A while back I wrote that it’s essential to know what your clients want from their point of view. I said that it’s not “Do what you love, and the money will follow,” but “Do what you love and what serves others, and the money will follow.” (You’ll find the earlier post here).
Several readers wrote to ask how to get clients to tell you what they want. What do you ask them? How do you ask? What do you do when you ask them, and no one responds?
Here’s my answer, and it’s one of the most important keys to getting clients.
It begins with a conversation
The first first thing to understand is that finding out what clients want involves a conversation, an exchange. And the first requirement for a meaningful conversation is for you to be 100% present.
That’s not always easy when your business is at stake. Even though you believe in your work, and it is ultimately of service to your prospective clients, you may feel uncomfortable asking them for information that will help you to market and sell more to them effectively.
So I teach clients to begin by getting into their Personal Safety Zones.
Create a zone of safety and respect
Your Personal Safety Zone is a conscious sense of personal space in which you center and ground yourself.
One way into your Personal Safety Zone is to bring your awareness into your body. Breathe into your abdomen and, when you exhale, expel as much air as you can. Repeat this for three breaths. Surrender to gravity, allowing your weight to settle until you are aware of the soles of your feet on the ground beneath you. Invite your body to show you how it feels to be perfectly centered, grounded, and safe.
Take a few moments to feel that.
Practice getting into your Personal Safety Zone in all kinds of situations until it becomes second nature, and you can do it in a moment. Then, use it whenever you talk about your work.
When you feel safe, you put others at ease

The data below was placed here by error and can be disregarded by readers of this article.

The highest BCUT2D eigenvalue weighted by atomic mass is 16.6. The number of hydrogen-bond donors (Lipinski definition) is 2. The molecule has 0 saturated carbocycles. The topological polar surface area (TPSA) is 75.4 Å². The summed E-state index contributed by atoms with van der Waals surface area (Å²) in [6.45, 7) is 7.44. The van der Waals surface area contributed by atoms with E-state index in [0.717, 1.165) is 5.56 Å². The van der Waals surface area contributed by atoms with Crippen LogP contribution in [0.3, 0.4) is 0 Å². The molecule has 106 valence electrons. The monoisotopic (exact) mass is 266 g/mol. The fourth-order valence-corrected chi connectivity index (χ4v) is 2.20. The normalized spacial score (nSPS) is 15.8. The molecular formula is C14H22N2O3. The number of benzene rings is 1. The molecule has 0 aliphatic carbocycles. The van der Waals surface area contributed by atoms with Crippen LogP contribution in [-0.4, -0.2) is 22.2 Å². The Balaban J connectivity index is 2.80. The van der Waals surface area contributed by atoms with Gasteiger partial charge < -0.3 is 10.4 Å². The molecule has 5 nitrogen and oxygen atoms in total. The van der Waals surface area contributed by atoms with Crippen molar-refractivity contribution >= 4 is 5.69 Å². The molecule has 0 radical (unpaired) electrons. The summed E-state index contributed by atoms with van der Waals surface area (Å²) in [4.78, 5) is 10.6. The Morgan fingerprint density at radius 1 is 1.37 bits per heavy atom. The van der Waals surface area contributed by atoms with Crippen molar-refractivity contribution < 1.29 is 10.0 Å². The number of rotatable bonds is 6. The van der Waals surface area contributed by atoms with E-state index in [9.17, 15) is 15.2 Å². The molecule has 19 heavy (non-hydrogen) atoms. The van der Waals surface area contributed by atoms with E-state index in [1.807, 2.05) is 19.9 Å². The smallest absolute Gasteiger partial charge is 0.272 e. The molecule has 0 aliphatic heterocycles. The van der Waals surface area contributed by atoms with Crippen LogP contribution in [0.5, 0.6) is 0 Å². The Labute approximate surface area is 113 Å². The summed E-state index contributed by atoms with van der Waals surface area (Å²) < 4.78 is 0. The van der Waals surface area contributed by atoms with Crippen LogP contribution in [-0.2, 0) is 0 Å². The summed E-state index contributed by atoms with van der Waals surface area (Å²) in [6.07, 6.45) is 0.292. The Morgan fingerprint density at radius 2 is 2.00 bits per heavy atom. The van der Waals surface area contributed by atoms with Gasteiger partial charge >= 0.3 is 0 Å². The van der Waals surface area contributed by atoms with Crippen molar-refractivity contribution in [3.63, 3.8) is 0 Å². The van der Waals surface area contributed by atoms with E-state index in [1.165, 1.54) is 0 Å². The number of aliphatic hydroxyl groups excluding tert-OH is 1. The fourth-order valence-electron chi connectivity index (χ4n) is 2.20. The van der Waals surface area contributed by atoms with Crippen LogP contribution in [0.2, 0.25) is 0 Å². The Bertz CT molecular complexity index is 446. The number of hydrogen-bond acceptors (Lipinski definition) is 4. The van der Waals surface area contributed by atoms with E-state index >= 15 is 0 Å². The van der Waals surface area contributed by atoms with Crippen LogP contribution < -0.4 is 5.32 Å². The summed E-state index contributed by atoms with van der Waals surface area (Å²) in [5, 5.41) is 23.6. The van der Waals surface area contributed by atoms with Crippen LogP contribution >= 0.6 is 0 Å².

When you feel safe, people naturally feel safe in your presence. There is room in the conversation for them to be exactly as they are.
This is especially important in conversations with clients or prospective clients. As you show up naturally and with peaceful confidence, the person you speak with feels comfortable. There is no need for either of you to contract or defend.
Have a one-on-one intentional conversation
A successful conversation about what a client wants happens intentionally and one-on-one. Schedule a specific time and place for the conversation, and be clear about the purpose.
It can be scary to ask for such a conversation! So practice your Personal Safety Zone. Throughout the process of learning what clients want, you will find that returning to your Personal Safety Zone is the key to success on many levels.
As for what to say when setting up the conversation, be simple and direct. “I’d like to understand what it’s like for you to…. May I have 30 minutes of your time to talk about that?” (Fill in the blank with the problem or need the client has.)
Set a date to speak by phone, Skype, or in person. Email and surveys don’t work for this kind of conversation. They aren’t personal enough, and they don’t allow you to get beneath the surface.